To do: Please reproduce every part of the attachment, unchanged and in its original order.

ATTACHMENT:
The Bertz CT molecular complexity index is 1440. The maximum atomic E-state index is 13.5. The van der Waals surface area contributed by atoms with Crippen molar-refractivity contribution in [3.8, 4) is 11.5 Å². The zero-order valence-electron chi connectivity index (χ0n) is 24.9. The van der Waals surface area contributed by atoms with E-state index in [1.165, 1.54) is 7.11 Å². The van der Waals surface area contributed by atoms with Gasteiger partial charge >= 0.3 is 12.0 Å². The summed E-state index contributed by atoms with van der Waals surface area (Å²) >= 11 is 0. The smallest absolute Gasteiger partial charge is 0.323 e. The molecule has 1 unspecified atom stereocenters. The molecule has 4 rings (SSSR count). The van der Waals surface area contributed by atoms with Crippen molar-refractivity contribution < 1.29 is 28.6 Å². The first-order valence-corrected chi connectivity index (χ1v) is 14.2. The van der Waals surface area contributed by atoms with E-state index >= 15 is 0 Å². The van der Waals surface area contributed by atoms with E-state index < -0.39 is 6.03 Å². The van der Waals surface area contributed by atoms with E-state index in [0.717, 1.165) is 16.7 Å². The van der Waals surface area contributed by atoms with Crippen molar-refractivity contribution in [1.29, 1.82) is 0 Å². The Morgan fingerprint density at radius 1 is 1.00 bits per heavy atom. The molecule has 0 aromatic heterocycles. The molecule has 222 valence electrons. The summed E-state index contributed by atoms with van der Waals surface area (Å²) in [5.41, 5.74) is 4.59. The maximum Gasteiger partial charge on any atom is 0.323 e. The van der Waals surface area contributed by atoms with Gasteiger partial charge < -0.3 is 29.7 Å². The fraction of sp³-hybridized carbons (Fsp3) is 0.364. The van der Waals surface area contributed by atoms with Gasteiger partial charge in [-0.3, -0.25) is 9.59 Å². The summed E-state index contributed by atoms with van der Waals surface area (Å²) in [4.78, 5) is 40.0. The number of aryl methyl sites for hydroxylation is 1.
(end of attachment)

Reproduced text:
The Bertz CT molecular complexity index is 1440. The maximum atomic E-state index is 13.5. The van der Waals surface area contributed by atoms with Crippen molar-refractivity contribution in [3.8, 4) is 11.5 Å². The zero-order valence-electron chi connectivity index (χ0n) is 24.9. The van der Waals surface area contributed by atoms with E-state index in [1.165, 1.54) is 7.11 Å². The van der Waals surface area contributed by atoms with Gasteiger partial charge >= 0.3 is 12.0 Å². The summed E-state index contributed by atoms with van der Waals surface area (Å²) >= 11 is 0. The smallest absolute Gasteiger partial charge is 0.323 e. The molecule has 1 unspecified atom stereocenters. The molecule has 4 rings (SSSR count). The van der Waals surface area contributed by atoms with Crippen molar-refractivity contribution < 1.29 is 28.6 Å². The first-order valence-corrected chi connectivity index (χ1v) is 14.2. The van der Waals surface area contributed by atoms with E-state index >= 15 is 0 Å². The van der Waals surface area contributed by atoms with E-state index < -0.39 is 6.03 Å². The van der Waals surface area contributed by atoms with E-state index in [0.717, 1.165) is 16.7 Å². The van der Waals surface area contributed by atoms with Crippen molar-refractivity contribution in [1.29, 1.82) is 0 Å². The Morgan fingerprint density at radius 1 is 1.00 bits per heavy atom. The molecule has 0 aromatic heterocycles. The molecule has 222 valence electrons. The summed E-state index contributed by atoms with van der Waals surface area (Å²) in [5.41, 5.74) is 4.59. The maximum Gasteiger partial charge on any atom is 0.323 e. The van der Waals surface area contributed by atoms with Gasteiger partial charge < -0.3 is 29.7 Å². The fraction of sp³-hybridized carbons (Fsp3) is 0.364. The van der Waals surface area contributed by atoms with Gasteiger partial charge in [-0.3, -0.25) is 9.59 Å². The summed E-state index contributed by atoms with van der Waals surface area (Å²) in [4.78, 5) is 40.0. The number of aryl methyl sites for hydroxylation is 1.